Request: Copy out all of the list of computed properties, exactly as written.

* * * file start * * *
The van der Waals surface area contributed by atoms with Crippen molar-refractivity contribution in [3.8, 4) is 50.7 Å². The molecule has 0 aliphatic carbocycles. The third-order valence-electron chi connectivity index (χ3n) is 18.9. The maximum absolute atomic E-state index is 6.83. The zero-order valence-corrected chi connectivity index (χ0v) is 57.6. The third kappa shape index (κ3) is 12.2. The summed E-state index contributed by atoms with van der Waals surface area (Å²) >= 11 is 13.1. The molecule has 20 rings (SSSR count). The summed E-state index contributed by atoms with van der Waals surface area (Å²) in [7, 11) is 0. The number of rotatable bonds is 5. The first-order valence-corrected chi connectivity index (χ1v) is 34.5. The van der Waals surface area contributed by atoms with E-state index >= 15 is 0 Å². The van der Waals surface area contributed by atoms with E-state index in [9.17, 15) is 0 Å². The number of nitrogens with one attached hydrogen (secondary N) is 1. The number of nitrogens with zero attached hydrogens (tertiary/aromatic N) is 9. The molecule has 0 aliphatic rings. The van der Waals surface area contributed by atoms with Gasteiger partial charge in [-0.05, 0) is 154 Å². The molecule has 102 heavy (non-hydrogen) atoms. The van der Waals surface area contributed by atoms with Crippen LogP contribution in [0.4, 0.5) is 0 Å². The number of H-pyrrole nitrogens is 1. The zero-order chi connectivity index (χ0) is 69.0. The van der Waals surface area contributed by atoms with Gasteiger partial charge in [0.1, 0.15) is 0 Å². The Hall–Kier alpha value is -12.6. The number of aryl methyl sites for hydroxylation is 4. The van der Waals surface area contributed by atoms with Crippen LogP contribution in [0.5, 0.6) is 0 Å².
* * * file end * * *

The van der Waals surface area contributed by atoms with Crippen molar-refractivity contribution in [3.8, 4) is 50.7 Å². The molecule has 0 aliphatic carbocycles. The third-order valence-electron chi connectivity index (χ3n) is 18.9. The maximum absolute atomic E-state index is 6.83. The zero-order valence-corrected chi connectivity index (χ0v) is 57.6. The third kappa shape index (κ3) is 12.2. The summed E-state index contributed by atoms with van der Waals surface area (Å²) >= 11 is 13.1. The molecule has 20 rings (SSSR count). The summed E-state index contributed by atoms with van der Waals surface area (Å²) in [7, 11) is 0. The number of rotatable bonds is 5. The first-order valence-corrected chi connectivity index (χ1v) is 34.5. The van der Waals surface area contributed by atoms with E-state index >= 15 is 0 Å². The van der Waals surface area contributed by atoms with E-state index in [9.17, 15) is 0 Å². The number of nitrogens with one attached hydrogen (secondary N) is 1. The number of nitrogens with zero attached hydrogens (tertiary/aromatic N) is 9. The molecule has 0 aliphatic rings. The van der Waals surface area contributed by atoms with Gasteiger partial charge in [-0.05, 0) is 154 Å². The molecule has 102 heavy (non-hydrogen) atoms. The van der Waals surface area contributed by atoms with Crippen LogP contribution in [0.4, 0.5) is 0 Å². The number of H-pyrrole nitrogens is 1. The zero-order chi connectivity index (χ0) is 69.0. The van der Waals surface area contributed by atoms with Gasteiger partial charge in [0.1, 0.15) is 0 Å². The Hall–Kier alpha value is -12.6. The number of aryl methyl sites for hydroxylation is 4. The van der Waals surface area contributed by atoms with Crippen LogP contribution in [0.5, 0.6) is 0 Å².